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Study Reveals European Youth Skeptical of EU and Democracy

Photo Source: Council of Europe

For most young Europeans, the European Union (EU) is more of an economic alliance rather than an institution of shared values, while some appear skeptic and believe their country should leave the EU, according to the findings of the European Youth Study, commissioned by Germany’s TUI Foundation and conducted by YouGov.

European Commission, Brussels © pixabay

The survey polled 6,000 young people, aged between 16 and 26, in seven EU countries – France, Germany, Greece, Italy, Poland, Spain and the UK.

More than 76 percent of respondents regard the EU as an economic alliance, and only 30 percent see it as an alliance of countries with common cultural values. More than a third want the EU to return power to national governments. This trend is particularly pronounced in Greece (60 percent) and the UK (44 percent).

Populism and Democracy

Only half (52 percent) of young Europeans regard democracy as the best form of government. Democracy convinces young people least of all in France (42 percent), Italy (45 percent) and Poland (42 percent). In all three countries, populist movements have grown up in recent years. In Germany, approval of democracy as the best form of government is higher (62 percent), but top of the list is Greece with 66 percent.

© pixabay

EU skeptics and supporters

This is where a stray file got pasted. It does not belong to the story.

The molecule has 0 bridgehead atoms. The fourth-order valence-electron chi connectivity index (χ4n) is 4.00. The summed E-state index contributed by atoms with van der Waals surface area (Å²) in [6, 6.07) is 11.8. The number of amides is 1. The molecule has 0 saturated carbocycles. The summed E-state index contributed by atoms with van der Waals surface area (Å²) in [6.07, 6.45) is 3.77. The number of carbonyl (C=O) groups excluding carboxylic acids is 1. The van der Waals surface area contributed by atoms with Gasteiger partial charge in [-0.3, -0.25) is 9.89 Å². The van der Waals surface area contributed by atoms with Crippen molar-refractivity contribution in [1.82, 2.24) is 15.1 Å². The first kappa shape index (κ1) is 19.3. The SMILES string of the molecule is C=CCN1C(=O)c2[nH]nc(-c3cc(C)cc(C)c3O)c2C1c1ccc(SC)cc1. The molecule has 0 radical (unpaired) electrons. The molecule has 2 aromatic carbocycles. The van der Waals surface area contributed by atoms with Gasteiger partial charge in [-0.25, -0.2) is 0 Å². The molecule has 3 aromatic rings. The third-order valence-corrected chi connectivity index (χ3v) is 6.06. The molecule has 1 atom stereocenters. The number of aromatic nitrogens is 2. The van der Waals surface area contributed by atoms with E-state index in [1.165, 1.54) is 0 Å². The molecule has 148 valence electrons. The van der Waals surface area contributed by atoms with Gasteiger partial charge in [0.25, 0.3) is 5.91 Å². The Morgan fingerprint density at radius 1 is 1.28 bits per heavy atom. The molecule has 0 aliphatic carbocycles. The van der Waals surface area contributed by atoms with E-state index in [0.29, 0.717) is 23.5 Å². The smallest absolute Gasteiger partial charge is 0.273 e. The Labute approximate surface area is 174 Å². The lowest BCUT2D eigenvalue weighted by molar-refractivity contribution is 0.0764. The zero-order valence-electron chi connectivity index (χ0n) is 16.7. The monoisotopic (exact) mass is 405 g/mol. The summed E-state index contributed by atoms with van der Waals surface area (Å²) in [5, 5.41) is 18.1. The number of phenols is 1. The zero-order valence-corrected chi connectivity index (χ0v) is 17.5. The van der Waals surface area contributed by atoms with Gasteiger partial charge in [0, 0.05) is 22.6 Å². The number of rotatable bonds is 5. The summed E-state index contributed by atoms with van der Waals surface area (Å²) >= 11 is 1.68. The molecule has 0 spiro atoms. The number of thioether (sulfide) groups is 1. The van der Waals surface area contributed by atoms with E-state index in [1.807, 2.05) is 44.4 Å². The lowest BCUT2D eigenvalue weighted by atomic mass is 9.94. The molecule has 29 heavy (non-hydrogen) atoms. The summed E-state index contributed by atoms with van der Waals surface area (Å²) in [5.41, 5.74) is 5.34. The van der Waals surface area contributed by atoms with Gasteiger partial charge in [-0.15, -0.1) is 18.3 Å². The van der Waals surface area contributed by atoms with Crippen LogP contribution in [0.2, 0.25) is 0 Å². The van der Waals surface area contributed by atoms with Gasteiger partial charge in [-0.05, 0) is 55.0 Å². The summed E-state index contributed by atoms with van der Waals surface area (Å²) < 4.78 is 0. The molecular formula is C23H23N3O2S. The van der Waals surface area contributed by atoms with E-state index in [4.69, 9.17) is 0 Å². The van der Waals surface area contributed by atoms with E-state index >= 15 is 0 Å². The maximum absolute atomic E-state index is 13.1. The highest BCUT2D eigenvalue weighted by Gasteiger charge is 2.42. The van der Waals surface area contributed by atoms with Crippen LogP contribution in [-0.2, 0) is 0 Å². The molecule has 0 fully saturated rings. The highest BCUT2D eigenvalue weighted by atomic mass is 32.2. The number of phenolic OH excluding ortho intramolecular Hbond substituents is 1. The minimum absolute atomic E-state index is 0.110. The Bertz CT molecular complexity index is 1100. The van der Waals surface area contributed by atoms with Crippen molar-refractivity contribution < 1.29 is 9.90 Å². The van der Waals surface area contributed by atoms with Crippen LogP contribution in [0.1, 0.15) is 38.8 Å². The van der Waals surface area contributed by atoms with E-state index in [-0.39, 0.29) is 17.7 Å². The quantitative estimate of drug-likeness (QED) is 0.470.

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In no country is there a majority among young Europeans in favor of leaving the EU. But one in every five (21 percent) advocates the withdrawal of their country. Particularly critical are young people in Greece (31 percent for EU exit), with French and Polish young people more in the middle (20 percent for EU exit). The EU is rated most positively in Germany and Spain as only 12 percent of young people in these countries would vote against in a referendum on staying in the EU.

Young Europeans have very different assessments of the current economic situation. While a total of 29 percent of young people assess their current financial situation as relatively good, 32 percent judge it as rather poor. Young people in Spain, France and Greece are particularly negative, while the assessment from Germany, Poland and the UK is above average.


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